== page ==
Similarly, Raiff was frustrated by the corporate nervousness he encountered around portraying a character with autism and casting an autistic actress. “Financiers really wanted us to have consultants,” he says. “We had this place called RespectAbility, they’re great to work with. I think they’re smart, and I loved working with them. But, when they first brought that idea, I was like, ‘Fuck no, that’s not how I make movies.’ There’s no part of me that is in any way worried about how we’re going to go about this. I know intimately how to be respectful.”

He knew immediately Burghardt was right for the role when he saw her audition tape where she read opposite her mother. Even though she didn’t match the character as written, he decided to make sure the character fit her. “I was crying on the phone, ‘It’s going to be her. I don’t want a single argument with anyone. It’s going to be her, and I’m going to figure it out, and we’re going to work to make it her because she is the heart of the movie.'” As he said: The tears come naturally.

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Esther Zuckerman is a senior entertainment writer at Thrillist. Follow her on Twitter @ezwrites.

Entertainment

Where to Celebrate Lunar New Year 2023 in Australia

And what it means to be in the year of the Rabbit.

where to celebrate lunar new year australia

Starting with the new moon on Sunday, January 22, this Lunar New Year ushers in the year of the Rabbit. We’ve put together a guide on celebrating the Lunar New Year in Australia.

What is special about the year of the Rabbit?

As you might know, each year has an animal sign in the Chinese Zodiac, which is based on the moon and has a 12-year cycle. This year, we celebrate the year of the rabbit, known to be the luckiest out of all twelve animals. It symbolises mercy, elegance, and beauty.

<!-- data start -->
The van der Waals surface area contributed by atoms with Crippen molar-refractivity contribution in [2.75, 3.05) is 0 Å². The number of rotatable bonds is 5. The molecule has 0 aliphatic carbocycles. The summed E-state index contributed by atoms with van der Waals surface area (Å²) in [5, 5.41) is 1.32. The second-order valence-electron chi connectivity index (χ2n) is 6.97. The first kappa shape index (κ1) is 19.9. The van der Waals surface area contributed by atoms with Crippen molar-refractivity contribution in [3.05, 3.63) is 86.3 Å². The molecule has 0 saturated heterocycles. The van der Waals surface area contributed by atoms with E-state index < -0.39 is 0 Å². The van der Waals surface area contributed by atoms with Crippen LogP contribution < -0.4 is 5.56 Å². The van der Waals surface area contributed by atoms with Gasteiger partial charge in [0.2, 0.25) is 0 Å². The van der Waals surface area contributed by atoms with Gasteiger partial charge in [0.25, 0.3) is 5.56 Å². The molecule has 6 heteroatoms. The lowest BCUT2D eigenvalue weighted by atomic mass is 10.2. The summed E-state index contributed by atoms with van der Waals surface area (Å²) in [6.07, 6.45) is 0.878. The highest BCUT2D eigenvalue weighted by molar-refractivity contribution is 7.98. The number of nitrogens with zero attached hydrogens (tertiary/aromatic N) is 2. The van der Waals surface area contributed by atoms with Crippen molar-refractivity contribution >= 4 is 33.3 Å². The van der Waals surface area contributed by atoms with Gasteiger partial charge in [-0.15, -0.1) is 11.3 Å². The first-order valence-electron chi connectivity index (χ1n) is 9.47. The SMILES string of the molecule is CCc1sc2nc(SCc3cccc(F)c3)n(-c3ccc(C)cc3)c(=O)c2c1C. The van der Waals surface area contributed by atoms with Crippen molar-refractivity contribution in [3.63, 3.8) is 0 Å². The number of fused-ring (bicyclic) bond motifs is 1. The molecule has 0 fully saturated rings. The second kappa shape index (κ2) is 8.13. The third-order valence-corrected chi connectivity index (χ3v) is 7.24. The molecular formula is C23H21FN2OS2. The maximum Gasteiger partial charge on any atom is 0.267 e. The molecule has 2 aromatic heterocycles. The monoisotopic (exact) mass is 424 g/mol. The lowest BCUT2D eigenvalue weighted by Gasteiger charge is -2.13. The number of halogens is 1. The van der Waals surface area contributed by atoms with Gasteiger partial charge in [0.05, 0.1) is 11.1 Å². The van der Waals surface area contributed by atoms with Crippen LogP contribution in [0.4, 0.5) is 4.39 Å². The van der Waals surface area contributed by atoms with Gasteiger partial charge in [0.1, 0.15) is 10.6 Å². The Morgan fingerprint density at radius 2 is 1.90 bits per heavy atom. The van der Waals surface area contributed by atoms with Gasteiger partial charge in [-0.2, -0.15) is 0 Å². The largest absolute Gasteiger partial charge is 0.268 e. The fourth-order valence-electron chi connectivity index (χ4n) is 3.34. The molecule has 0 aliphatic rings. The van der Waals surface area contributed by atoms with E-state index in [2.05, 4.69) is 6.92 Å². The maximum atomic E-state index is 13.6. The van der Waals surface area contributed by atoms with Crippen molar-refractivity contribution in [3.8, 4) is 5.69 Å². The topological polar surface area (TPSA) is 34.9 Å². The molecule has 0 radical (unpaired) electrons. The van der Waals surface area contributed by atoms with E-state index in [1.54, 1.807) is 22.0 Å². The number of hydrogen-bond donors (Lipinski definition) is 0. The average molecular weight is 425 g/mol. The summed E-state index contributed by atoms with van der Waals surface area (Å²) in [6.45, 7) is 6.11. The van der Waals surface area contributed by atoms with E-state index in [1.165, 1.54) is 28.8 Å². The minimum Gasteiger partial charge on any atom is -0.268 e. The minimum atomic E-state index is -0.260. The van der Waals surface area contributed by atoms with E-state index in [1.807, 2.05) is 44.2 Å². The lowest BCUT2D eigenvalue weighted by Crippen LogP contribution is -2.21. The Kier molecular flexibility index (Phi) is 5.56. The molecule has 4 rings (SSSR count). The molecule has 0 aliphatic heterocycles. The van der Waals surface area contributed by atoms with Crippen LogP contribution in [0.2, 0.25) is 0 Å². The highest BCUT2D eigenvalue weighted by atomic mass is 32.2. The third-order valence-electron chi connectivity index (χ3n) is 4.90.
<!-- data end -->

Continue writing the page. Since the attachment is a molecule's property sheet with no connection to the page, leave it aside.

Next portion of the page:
What celebrations are taking place and how can I get involved?

There are plenty of festivals happening all around the country which you can get involved with. Here they are per state.

New South Wales

Darling Harbour Fireworks
When: Every year, Sydney puts on a fireworks show, and this year, you can catch it on January 28 and February 4 at 9 pm in Darling Harbour.

Dragon Boat Races
When: Witness three days of dragon boat races and entertainment on Cockle Bay to usher in the Lunar New Year. The races will commence on January 27 and finish on January 29.

Lion Dances
When: Catch a traditional Lion Dance moving to the beat of a vigorous drum bringing good luck and fortune for the Lunar New Year. The dance performances will happen across Darling Harbour on Saturday, January 21, Sunday, January 22, and Sunday, February 4 and 5, around 6 pm and 9 pm.

Lunar New Year at Cirrus Dining
When: Barangaroo’s waterfront seafood restaurant, Cirrus, is celebrating the Year of the Rabbit with a special feast menu. Cirrus’ LNY menu is $128pp with optional wine pairing and is available from Saturday, January 21, to Sunday, February 5.

Auntie Philter
When: Hello Auntie’s owner and executive chef, Cuong Nguyen will be dishing out some of the most classic Vietnamese street foods with his mum, Linda. All of Philter’s favourites will be on offer, as well as Raspberry Pash Beer Slushies and other cocktails being served at the Philter Brewing rooftop bar on Sunday, January 22 and Sunday, January 29.

Victoria

Lunar New Year Festival
When: Ring in the Lunar New Year with food, music, arts, and more on Sunday, January 22, from 10 am to 9 pm.

Lunar New Year at the National Gallery of Victoria
When: Celebrate the year of the rabbit at the National Gallery of Victoria’s festival of art, food, and art-making activities for everyone from 10 am-5 pm.

Queensland

BriAsia Festival
When: From February 1-19, Brisbane will come alive with performances, including lion dances and martial arts displays. There will be street food, workshops, comedy and more.

South Australia

Chinatown Adelaide Street Party
When: Adelaide is set to hose a fun-filled day celebrating the Chinese New Year on Saturday, January 28, from 12 pm to 9 pm.

Western Australia

Crown Perth
When: Across January and February, Crown Perth hosts free live entertainment, including colourful lion dances, roving mascots, and drumming performances. The restaurants will also throw banquets and menus dedicated to the Lunar New Year.